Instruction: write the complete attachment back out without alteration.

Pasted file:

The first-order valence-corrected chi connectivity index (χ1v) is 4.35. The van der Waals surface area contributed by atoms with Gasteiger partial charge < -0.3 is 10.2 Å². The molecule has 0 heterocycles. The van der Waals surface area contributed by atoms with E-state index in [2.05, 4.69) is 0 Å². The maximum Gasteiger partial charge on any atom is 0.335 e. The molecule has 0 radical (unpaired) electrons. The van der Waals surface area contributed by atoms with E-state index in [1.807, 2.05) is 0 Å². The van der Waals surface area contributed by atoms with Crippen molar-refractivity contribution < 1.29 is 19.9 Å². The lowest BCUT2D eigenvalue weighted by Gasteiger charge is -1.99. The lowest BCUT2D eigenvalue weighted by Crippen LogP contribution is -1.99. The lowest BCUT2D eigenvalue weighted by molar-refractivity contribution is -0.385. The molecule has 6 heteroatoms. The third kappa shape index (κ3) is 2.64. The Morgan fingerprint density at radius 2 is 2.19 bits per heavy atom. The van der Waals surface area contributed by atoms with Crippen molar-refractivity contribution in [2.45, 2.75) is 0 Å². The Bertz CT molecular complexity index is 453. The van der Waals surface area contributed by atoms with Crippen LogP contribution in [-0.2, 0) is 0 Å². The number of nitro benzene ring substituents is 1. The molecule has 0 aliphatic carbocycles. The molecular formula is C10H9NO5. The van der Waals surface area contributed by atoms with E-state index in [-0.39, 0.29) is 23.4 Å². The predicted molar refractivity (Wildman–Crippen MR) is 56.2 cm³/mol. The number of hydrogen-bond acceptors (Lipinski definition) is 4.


The first-order valence-corrected chi connectivity index (χ1v) is 4.35. The van der Waals surface area contributed by atoms with Gasteiger partial charge < -0.3 is 10.2 Å². The molecule has 0 heterocycles. The van der Waals surface area contributed by atoms with E-state index in [2.05, 4.69) is 0 Å². The maximum Gasteiger partial charge on any atom is 0.335 e. The molecule has 0 radical (unpaired) electrons. The van der Waals surface area contributed by atoms with E-state index in [1.807, 2.05) is 0 Å². The van der Waals surface area contributed by atoms with Crippen molar-refractivity contribution < 1.29 is 19.9 Å². The lowest BCUT2D eigenvalue weighted by Gasteiger charge is -1.99. The lowest BCUT2D eigenvalue weighted by Crippen LogP contribution is -1.99. The lowest BCUT2D eigenvalue weighted by molar-refractivity contribution is -0.385. The molecule has 6 heteroatoms. The third kappa shape index (κ3) is 2.64. The Morgan fingerprint density at radius 2 is 2.19 bits per heavy atom. The van der Waals surface area contributed by atoms with Crippen molar-refractivity contribution in [2.45, 2.75) is 0 Å². The Bertz CT molecular complexity index is 453. The van der Waals surface area contributed by atoms with Crippen LogP contribution in [-0.2, 0) is 0 Å². The number of nitro benzene ring substituents is 1. The molecule has 0 aliphatic carbocycles. The molecular formula is C10H9NO5. The van der Waals surface area contributed by atoms with E-state index in [-0.39, 0.29) is 23.4 Å². The predicted molar refractivity (Wildman–Crippen MR) is 56.2 cm³/mol. The number of hydrogen-bond acceptors (Lipinski definition) is 4.